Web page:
Effect of Conservation Tillage on Soil and Water Quality
Keywords:Conservation Tillage, Soil, Water, Quality.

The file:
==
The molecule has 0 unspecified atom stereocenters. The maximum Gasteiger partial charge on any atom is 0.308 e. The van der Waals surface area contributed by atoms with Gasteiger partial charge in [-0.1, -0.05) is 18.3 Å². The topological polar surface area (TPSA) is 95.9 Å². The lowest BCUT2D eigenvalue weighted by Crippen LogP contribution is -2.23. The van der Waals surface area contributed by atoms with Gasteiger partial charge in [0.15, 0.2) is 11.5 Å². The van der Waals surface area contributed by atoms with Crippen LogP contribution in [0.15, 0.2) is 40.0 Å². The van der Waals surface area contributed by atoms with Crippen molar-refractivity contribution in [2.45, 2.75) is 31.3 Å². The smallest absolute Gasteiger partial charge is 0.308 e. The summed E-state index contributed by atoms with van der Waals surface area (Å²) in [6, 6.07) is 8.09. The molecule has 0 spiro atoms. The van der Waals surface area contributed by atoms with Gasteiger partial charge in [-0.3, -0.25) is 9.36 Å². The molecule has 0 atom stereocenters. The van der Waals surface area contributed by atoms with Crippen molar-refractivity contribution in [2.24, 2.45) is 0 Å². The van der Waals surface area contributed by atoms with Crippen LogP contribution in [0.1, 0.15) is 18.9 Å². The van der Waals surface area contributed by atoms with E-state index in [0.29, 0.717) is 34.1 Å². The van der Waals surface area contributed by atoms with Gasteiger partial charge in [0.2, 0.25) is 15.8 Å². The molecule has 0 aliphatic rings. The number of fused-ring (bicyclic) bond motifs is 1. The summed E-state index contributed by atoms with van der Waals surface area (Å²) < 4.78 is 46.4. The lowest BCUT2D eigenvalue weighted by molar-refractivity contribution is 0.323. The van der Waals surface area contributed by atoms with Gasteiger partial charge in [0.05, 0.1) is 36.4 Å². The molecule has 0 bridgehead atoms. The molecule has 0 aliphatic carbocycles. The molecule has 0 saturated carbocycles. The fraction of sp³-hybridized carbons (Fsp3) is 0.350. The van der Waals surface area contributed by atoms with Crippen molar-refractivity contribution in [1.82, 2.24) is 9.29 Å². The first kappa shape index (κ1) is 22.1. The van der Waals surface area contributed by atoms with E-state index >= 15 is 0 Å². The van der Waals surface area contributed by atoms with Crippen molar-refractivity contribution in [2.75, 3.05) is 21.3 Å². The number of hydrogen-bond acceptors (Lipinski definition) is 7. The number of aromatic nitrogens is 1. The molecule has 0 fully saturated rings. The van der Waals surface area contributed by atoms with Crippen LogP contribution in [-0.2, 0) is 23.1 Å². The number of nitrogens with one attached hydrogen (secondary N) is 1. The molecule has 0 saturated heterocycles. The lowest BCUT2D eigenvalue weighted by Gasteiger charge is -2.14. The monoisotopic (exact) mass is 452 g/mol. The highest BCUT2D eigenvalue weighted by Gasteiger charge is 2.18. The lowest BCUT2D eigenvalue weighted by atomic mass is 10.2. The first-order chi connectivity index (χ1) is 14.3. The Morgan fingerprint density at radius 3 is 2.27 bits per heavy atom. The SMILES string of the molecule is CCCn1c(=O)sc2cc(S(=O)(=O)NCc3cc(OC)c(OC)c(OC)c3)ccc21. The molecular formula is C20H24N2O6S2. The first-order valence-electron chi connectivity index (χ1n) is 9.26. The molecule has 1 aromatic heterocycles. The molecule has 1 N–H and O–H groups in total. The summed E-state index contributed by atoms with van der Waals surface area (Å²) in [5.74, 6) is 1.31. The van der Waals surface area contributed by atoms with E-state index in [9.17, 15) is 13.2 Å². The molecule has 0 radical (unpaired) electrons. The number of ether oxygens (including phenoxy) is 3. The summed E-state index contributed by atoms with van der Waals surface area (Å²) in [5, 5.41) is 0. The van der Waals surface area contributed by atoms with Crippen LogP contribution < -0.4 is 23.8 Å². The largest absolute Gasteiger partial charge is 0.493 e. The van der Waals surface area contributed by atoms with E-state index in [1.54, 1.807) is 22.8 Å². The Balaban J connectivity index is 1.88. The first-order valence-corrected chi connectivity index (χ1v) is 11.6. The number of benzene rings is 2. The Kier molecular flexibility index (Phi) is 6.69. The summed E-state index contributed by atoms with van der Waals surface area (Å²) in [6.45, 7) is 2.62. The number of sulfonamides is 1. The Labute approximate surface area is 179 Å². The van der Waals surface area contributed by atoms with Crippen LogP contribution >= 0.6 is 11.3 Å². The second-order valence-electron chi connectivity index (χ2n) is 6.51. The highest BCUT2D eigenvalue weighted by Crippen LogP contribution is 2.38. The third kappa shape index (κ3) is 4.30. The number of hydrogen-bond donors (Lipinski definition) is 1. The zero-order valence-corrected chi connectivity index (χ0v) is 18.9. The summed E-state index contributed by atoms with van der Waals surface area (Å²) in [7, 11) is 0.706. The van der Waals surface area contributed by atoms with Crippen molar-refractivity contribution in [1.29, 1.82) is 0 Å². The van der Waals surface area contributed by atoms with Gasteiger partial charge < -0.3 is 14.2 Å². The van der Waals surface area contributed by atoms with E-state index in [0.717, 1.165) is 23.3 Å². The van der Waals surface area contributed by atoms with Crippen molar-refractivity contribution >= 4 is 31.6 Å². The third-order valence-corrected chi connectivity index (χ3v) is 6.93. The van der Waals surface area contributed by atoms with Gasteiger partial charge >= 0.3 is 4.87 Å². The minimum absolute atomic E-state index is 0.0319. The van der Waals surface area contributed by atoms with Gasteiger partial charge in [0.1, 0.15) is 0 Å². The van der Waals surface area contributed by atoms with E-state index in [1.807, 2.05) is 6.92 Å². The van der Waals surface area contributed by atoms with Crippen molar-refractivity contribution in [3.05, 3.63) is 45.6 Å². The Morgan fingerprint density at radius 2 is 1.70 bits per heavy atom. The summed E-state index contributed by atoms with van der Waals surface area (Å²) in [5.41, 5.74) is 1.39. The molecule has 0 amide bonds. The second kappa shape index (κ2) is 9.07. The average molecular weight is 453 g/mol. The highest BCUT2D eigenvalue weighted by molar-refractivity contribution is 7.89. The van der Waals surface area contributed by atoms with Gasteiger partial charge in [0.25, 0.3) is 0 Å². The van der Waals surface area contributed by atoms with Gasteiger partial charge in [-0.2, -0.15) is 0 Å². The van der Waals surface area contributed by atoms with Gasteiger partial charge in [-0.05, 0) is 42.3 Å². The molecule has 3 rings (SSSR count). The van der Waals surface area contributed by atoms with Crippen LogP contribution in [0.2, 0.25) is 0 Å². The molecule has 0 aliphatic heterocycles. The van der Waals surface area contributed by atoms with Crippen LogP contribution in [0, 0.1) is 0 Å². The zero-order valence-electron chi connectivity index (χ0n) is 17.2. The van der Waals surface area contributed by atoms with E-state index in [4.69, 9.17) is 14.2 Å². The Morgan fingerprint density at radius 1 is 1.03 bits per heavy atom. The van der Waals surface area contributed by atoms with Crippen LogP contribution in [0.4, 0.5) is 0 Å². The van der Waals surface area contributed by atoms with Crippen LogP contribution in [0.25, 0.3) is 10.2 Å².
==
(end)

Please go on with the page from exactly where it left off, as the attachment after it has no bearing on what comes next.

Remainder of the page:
Soil erosion from cropland has been recognized as a major problem in agricultural production. Conservation tillage is one of many conservation practices developed to reduce soil erosion. Meanwhile, many benefits from conservation tillage system beyond controlling soil loss have been reported. The objective of this work is to briefly review effect of conservation tillage on soil erosion and runoff, soil organic matter, selected soil physical properties, and water quality. Conservation tillage has inconsistent effects on surface runoff and soil loss due to differences in surface roughness and the rate of crop residue left on the soil surface. Increased soil organic carbon (SOC), mainly concentrated near soil surface, has been widely reported in the literature. However, SOC under conservation tillage is labile in topsoil and more recalcitrant in subsoil. Increased SOC leads to improved soil physical properties such as reduced bulk density, increased hydraulic conductivity and infiltration, and improved water retention capacity. Conservation tillage could improve water quality by reducing the total sediment, nitrate, ammonium, and phosphate in the runoff. However, conservation tillage may also facilitate nitrate leaching due to the increase of macropores in soil body.
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